Although we would have been familiar with her profile through contemporary reproductions, du Maurier did not meet Lily Langtry until 2 November 1879, at the wedding of Effie Millais, Sir John Everett Millais's daughter, to Major William James. In a letter to his old friend, Thomas Armstrong, a fellow artist who is also depicted in this watercolour on the following day, du Maurier recalls 'I had a good study of Mrs Langtry, back, front & both profils [sic]- neither Poynter nor Millais have done her justice.'
Du Maurier's poem, Two Thrones, inscribed on the backboard, is one of several that he wrote which elevates the 'divine gift' of music, an activity central to his domestic and creative life. Gathered round the piano listening to his elder daughter Beatrice are her husband, Charles Hoyer Millar, whose adoring gaze she meets, and behind him with his white head bent, du Maurier's friend Canon Alfred Ainger, an eccentric canon of Saint Paul's and a fellow resident of Hampstead. Behind him, and directly behind Mrs Langtry is Henry James, the distinguished American novelist who was another close friend of the artist, whilst the figure to the extreme right of the watercolour is du Maurier's other son-in-law, Arthur Lewwllyn Davies, who with his wife died tragically young.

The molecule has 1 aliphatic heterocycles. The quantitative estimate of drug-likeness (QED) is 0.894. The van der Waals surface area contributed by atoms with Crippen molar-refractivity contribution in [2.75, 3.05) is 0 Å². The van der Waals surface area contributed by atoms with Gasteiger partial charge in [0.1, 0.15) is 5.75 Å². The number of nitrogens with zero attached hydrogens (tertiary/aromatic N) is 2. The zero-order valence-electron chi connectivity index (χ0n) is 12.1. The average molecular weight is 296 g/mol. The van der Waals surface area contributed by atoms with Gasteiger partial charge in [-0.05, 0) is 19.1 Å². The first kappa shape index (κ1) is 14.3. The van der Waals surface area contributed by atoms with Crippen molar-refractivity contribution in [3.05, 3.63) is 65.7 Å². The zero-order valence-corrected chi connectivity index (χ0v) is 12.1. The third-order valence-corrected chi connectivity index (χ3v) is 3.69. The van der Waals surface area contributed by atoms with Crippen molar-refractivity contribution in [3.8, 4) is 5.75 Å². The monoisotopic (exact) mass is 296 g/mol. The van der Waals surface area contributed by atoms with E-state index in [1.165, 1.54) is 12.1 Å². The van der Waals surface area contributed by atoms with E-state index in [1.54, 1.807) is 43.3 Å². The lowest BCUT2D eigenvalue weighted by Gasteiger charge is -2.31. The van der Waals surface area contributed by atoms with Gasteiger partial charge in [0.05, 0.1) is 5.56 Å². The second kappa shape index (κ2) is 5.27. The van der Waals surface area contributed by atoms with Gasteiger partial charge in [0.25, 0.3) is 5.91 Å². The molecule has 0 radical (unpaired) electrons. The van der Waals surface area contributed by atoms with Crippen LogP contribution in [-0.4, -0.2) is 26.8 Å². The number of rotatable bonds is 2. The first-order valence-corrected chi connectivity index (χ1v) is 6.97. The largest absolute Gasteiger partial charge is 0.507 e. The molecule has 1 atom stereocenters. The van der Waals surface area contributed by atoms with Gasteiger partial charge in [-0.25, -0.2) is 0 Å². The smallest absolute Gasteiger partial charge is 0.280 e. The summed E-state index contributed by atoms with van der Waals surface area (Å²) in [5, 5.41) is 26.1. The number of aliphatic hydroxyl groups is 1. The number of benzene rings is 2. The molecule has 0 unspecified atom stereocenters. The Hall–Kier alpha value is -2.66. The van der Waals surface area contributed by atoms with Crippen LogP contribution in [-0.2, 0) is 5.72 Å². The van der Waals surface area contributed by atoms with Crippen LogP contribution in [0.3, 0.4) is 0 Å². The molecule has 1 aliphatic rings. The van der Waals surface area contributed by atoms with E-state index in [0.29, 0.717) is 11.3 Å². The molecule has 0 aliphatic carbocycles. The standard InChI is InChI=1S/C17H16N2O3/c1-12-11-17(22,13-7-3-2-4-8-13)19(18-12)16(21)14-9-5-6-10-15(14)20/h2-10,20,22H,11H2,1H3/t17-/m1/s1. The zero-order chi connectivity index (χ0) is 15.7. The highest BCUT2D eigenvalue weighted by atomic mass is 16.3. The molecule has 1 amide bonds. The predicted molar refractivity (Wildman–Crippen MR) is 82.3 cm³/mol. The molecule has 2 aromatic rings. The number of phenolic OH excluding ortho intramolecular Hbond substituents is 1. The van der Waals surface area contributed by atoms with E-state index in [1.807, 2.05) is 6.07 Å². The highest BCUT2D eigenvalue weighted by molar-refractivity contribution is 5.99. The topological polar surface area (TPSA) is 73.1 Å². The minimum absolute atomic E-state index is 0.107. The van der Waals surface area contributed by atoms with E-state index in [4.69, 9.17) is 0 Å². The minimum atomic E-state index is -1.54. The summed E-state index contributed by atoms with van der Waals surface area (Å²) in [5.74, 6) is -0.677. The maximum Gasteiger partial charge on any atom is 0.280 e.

Du Maurier executed few watercolours, but after contributing illustrations to the Cornhill Magazine and Once a Week, secured his reputation as the social cartoonist for Punch, in succession to John Leech who died in 1864.
We are grateful to Professor Leoné Ormond for her help in preparing this catalogue entry.